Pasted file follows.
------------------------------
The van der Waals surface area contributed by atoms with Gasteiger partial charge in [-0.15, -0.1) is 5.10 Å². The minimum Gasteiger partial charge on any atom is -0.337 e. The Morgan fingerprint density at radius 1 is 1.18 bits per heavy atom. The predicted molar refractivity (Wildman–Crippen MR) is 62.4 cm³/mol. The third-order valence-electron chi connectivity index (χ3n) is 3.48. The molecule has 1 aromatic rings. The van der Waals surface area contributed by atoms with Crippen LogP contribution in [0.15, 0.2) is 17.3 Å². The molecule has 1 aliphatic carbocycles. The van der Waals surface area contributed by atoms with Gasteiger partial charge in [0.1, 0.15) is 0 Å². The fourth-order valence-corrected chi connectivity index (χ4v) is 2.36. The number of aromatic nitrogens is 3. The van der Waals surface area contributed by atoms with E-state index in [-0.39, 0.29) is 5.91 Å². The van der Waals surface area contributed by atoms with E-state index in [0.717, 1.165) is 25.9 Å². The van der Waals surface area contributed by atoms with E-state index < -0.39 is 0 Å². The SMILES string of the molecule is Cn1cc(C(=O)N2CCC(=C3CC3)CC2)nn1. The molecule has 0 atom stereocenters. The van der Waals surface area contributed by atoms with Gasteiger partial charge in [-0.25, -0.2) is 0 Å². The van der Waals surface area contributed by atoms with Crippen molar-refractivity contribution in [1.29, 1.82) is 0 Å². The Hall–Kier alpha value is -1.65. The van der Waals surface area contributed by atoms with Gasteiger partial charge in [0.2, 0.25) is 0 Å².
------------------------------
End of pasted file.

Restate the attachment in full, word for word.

The van der Waals surface area contributed by atoms with Gasteiger partial charge in [-0.15, -0.1) is 5.10 Å². The minimum Gasteiger partial charge on any atom is -0.337 e. The Morgan fingerprint density at radius 1 is 1.18 bits per heavy atom. The predicted molar refractivity (Wildman–Crippen MR) is 62.4 cm³/mol. The third-order valence-electron chi connectivity index (χ3n) is 3.48. The molecule has 1 aromatic rings. The van der Waals surface area contributed by atoms with Crippen LogP contribution in [0.15, 0.2) is 17.3 Å². The molecule has 1 aliphatic carbocycles. The van der Waals surface area contributed by atoms with Gasteiger partial charge in [0.1, 0.15) is 0 Å². The fourth-order valence-corrected chi connectivity index (χ4v) is 2.36. The number of aromatic nitrogens is 3. The van der Waals surface area contributed by atoms with E-state index in [-0.39, 0.29) is 5.91 Å². The van der Waals surface area contributed by atoms with E-state index in [0.717, 1.165) is 25.9 Å². The van der Waals surface area contributed by atoms with E-state index < -0.39 is 0 Å². The SMILES string of the molecule is Cn1cc(C(=O)N2CCC(=C3CC3)CC2)nn1. The molecule has 0 atom stereocenters. The van der Waals surface area contributed by atoms with Gasteiger partial charge in [-0.25, -0.2) is 0 Å². The van der Waals surface area contributed by atoms with Crippen molar-refractivity contribution in [1.29, 1.82) is 0 Å². The Hall–Kier alpha value is -1.65. The van der Waals surface area contributed by atoms with Gasteiger partial charge in [0.2, 0.25) is 0 Å².